Foot Ailments - Sand Cracks

A sand crack is a fissure of the wall which commences at the coronet and extends a variable distance down the hoof. It can be at the toe, heels, quarters or in the bars. A complete sand crack extends from the coronet to the ground surface and an incomplete sand crack extends only part way. There are two types of sand cracks: simple - which do not go as deep as the sensitive structures and complicated - which will involve the sensitive structures and cause lameness and sometimes infection.

Sand cracks are associated with dry hooves where weight is taken unevenly and they are more frequent in dry brittle hooves. They tend to occur at the toe in more upright feet and towards the heels on flat footed horses. The crack will only disappear when it has grown out and been replaced by new horn.

Treatment of simple sand cracks is to try and restrict further movement between the sides of the crack by isolating the affected part of the hoof wall. If the crack is incomplete then you should cut two grooves in the shape of a V from the coronet to the extremity of the crack. If it is complete then there should be two grooves one on each side (outside) running vertically from coronet to ground surface. However if the sand crack is complicated then it is necessary to hold the wall together with some sort of mechanical method e.g.: nail or sand crack staple.

To date I have yet to come across a complicated sand crack, however a new horse arrived on one of our yards with the feet as shown. This horse was obviously well overdue for shoeing and also suffered from very dry & brittle feet. This is a prime suspect for false sand cracks and as shown there was one on its off fore foot.

A false sand crack is a simple crack which commences at the ground surface and extends a variable distance up the hoof. One possible cause for these false sand cracks is if the shoe has been fitted too close and the wall protrudes over the edge of the shoe.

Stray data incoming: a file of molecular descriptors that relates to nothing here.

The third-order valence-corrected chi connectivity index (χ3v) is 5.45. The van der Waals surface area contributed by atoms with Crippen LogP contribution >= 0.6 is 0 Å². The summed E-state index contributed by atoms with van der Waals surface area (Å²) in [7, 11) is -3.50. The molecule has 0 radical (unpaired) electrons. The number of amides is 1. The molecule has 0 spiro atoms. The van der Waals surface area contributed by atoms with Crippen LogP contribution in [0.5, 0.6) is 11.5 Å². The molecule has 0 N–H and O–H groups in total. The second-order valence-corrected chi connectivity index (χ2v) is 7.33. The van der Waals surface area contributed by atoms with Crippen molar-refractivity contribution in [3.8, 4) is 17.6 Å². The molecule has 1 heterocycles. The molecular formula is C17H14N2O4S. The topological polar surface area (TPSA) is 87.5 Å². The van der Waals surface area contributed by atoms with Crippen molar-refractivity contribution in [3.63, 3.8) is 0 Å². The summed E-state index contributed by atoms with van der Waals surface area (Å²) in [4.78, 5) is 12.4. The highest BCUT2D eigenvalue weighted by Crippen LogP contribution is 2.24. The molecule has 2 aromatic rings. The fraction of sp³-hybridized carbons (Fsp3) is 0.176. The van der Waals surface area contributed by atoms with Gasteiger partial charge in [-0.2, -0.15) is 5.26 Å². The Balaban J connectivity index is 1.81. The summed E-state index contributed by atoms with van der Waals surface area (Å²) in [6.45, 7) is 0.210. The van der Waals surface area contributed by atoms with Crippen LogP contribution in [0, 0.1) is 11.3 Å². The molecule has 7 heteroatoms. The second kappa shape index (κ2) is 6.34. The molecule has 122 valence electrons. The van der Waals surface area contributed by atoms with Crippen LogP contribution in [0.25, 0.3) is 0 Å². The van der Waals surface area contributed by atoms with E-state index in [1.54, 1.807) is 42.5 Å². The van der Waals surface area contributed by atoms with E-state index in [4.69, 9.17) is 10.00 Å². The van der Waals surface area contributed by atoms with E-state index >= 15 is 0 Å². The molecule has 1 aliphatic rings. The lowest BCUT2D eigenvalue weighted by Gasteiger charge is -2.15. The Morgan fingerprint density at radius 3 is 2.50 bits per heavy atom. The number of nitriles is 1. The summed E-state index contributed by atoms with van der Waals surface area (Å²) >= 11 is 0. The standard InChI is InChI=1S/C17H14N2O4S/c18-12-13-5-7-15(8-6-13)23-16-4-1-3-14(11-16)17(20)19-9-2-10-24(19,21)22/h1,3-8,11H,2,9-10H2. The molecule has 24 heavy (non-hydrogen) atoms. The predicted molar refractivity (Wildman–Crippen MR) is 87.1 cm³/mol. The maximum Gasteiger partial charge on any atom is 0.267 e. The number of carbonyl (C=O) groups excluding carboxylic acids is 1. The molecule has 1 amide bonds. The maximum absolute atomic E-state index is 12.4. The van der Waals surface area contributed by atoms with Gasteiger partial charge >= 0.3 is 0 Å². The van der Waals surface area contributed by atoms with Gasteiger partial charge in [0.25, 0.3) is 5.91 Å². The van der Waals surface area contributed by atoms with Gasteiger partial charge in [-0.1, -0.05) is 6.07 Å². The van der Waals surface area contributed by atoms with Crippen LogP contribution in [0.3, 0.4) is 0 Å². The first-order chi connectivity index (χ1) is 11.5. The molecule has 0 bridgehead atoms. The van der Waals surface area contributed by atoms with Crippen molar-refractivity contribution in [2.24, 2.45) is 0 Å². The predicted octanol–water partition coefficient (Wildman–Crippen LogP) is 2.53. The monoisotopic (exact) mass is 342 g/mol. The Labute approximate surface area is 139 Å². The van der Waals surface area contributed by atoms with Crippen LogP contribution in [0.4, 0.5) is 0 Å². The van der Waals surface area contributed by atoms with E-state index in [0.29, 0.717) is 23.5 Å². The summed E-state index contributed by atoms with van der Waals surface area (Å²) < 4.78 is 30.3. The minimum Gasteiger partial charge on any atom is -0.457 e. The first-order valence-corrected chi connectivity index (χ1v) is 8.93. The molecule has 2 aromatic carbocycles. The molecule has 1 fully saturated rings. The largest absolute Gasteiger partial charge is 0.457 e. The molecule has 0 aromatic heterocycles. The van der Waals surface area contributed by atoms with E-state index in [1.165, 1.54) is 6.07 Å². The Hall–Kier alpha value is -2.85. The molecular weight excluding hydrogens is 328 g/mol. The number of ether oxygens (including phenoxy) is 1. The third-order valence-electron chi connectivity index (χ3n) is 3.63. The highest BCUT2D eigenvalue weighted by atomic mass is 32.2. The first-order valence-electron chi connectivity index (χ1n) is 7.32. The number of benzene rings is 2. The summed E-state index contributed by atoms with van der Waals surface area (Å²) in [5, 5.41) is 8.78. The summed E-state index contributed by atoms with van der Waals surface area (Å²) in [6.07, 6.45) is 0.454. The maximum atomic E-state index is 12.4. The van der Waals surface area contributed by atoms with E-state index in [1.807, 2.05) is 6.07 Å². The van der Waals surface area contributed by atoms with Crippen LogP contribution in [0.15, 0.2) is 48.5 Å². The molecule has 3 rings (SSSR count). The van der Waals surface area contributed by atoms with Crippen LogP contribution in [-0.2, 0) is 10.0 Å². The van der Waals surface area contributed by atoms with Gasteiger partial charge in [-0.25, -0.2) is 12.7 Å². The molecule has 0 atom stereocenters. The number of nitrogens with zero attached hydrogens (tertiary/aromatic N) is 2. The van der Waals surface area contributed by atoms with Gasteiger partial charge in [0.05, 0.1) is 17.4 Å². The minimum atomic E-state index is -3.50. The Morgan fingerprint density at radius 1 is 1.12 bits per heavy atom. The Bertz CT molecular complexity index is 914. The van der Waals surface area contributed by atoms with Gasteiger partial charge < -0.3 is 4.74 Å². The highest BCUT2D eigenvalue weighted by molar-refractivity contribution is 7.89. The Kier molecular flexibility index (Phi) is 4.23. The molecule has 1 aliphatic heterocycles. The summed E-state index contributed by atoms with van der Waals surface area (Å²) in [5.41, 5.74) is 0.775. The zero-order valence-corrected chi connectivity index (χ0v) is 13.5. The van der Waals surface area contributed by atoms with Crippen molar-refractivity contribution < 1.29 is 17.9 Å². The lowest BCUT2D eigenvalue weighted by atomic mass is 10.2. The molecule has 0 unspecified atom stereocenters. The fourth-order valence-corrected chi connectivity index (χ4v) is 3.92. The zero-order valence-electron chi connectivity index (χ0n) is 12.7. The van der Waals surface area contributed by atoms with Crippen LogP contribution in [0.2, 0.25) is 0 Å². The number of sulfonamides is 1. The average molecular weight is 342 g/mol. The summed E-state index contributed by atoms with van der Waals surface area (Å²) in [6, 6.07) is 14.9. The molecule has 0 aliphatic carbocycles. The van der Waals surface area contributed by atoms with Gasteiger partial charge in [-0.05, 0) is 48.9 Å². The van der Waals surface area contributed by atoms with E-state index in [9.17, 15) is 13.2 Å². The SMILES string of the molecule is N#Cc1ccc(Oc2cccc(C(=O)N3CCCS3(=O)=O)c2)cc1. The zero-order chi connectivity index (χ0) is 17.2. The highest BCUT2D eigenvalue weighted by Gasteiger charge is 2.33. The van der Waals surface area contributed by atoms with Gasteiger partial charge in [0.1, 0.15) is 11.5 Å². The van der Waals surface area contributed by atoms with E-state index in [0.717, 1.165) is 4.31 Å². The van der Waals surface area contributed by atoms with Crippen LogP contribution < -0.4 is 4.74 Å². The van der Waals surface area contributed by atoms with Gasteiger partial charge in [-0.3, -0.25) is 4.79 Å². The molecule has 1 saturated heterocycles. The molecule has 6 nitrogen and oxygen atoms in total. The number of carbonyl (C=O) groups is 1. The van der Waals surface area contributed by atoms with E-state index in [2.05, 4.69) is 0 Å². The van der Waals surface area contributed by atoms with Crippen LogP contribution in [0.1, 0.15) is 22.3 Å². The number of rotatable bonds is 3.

We watched this horse walk up and down and it was quite clear that he was toe landing, which in turn put much more pressure on the toe area. Together with the fact that the feet were very dry, these factors clearly contributed to the sand crack. After discussion we decided to bring the break over as far back as possible to help land on the heels and also to give him some length and help support the brittle heels to avoid any collapse. With this in mind, we decided it would be best to fit him with natural balance fronts.

As I trimmed the feet there was over an inch to come off the toe, indicating that it was a while since the job was last done. I also dressed the walls back and in the process I removed the majority of the sand crack. This means the false sand crack was only superficial and with a stricter schedule for shoeing we should be able to avoid any more. Once I had finished the job he walked off heels first to the delight of the client at the horse’s pretty new feet.

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